In the World

Just in time for Reign of Christ Sunday

Has the lion been considering lying down with the lamb in Washington DC? If so I missed it--but this seems to be the assumption behind a couple recent commentaries.

There's been some to-do over Bryan Fischer's assertion that the congressional Medal of Honor has been "feminized"--of late it's been awarded for saving other good guys but not for taking out bad ones. Fischer points out that he never said that Salvatore Giunta, who took a bullet performing a guns-blazing rescue, is himself an undeserving girly man. It's the institution of the Medal of Honor that's gone soft, failing to honor as well those whose kill counts saved America, not just fellow American soldiers.

Noted. But for crying out loud, people still think it's okay to say "feminine" to mean "weak and squeamish"? I'm sure our women in uniform will be interested to learn that killing enemies (which many of them have done) is masculine, while the Medal of Honor (which only one woman has ever received, and she was ordered to return it) is regrettably feminine.

Even more troubling is Fischer's theological rationale: he argues that, while it's true that Jesus laid down his life for his friends, he also defeated his enemy. Therefore we need to honor heroic sacrifice and heroic violence alike, lest we miss the full picture. It's a strangely literalized Christus Victor, suggesting a physical Satan whom Jesus personally kills. The Christ-like soldier doesn't just throw himself on a grenade to save his buddies, thereby overcoming the enemy's violence. He does so after firing off a grenade of his own and taking out a group of Taliban fighters.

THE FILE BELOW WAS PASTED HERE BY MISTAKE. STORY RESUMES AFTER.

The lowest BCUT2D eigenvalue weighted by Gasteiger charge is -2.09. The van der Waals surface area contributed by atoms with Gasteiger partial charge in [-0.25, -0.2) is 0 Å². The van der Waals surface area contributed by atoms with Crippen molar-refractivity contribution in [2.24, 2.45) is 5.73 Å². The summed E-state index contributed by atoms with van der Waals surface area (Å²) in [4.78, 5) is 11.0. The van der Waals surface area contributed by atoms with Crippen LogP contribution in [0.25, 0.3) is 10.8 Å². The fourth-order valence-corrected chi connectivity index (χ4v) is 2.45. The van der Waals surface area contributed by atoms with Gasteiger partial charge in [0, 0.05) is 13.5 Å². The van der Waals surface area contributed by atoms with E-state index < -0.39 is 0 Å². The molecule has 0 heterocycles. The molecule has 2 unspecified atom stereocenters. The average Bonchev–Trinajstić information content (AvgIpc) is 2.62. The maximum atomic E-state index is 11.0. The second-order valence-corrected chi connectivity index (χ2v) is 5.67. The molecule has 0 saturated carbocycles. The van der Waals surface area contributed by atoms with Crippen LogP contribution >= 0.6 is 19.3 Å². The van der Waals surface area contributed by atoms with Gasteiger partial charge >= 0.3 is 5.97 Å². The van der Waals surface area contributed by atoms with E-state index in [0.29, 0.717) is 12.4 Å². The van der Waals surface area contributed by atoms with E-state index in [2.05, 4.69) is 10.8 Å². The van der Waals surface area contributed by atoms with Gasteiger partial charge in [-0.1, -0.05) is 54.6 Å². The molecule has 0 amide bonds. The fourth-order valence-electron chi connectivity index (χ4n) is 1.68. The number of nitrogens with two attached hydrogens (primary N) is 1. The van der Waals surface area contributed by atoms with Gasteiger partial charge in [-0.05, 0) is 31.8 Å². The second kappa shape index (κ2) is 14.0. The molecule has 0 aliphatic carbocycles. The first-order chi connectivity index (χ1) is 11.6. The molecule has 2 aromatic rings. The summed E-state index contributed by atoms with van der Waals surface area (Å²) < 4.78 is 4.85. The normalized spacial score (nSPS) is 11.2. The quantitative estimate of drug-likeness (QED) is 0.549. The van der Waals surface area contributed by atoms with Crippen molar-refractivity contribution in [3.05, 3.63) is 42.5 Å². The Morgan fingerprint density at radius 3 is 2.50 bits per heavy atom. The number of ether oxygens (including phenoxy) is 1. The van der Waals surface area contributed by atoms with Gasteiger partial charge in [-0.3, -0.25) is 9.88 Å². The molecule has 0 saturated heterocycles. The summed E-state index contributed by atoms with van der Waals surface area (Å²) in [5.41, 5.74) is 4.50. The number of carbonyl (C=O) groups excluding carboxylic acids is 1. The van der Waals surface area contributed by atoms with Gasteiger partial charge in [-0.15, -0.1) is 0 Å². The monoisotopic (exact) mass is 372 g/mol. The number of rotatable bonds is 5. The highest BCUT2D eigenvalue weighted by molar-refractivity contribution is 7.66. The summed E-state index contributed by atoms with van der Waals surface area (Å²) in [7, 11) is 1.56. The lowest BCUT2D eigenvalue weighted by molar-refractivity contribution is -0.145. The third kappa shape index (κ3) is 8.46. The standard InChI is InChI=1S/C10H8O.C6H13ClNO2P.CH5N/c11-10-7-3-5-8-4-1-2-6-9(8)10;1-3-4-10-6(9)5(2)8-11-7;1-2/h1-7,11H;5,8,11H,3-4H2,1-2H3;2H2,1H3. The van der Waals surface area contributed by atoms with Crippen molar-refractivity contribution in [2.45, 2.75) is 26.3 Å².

Fischer's concern is this: that Americans are insufficiently steely in our commitment to necessary righteous violence. You don't have to be a pacifist to find this flatly absurd, what with our general apathy toward multiple unending wars of choice. But it fits in with Mark Tooley's alarm at the "ascendancy" of Anabaptist thought among U.S. evangelicals.

According to Tooley, "neo-Anabaptists now politically overshadow some of the 'Constantinian' Protestant forces that once persecuted them." His evidence: the Lutheran World Federation's apology for historical persecution of Anabaptists, along with the influence of Stanley Hauerwas, Greg Boyd, Shane Claiborne and Jim Wallis. This allegedly powerful movement "demand[s] that all Christians, and society, including the state, bend to pacifism."

Tooley's anxiety about the influence of nonviolence is astonishing--he seems to see this as a serious and immediate threat to the American political status quo. Would that it were so.

Steve Thorngate

The Century managing editor is also a church musician and songwriter.

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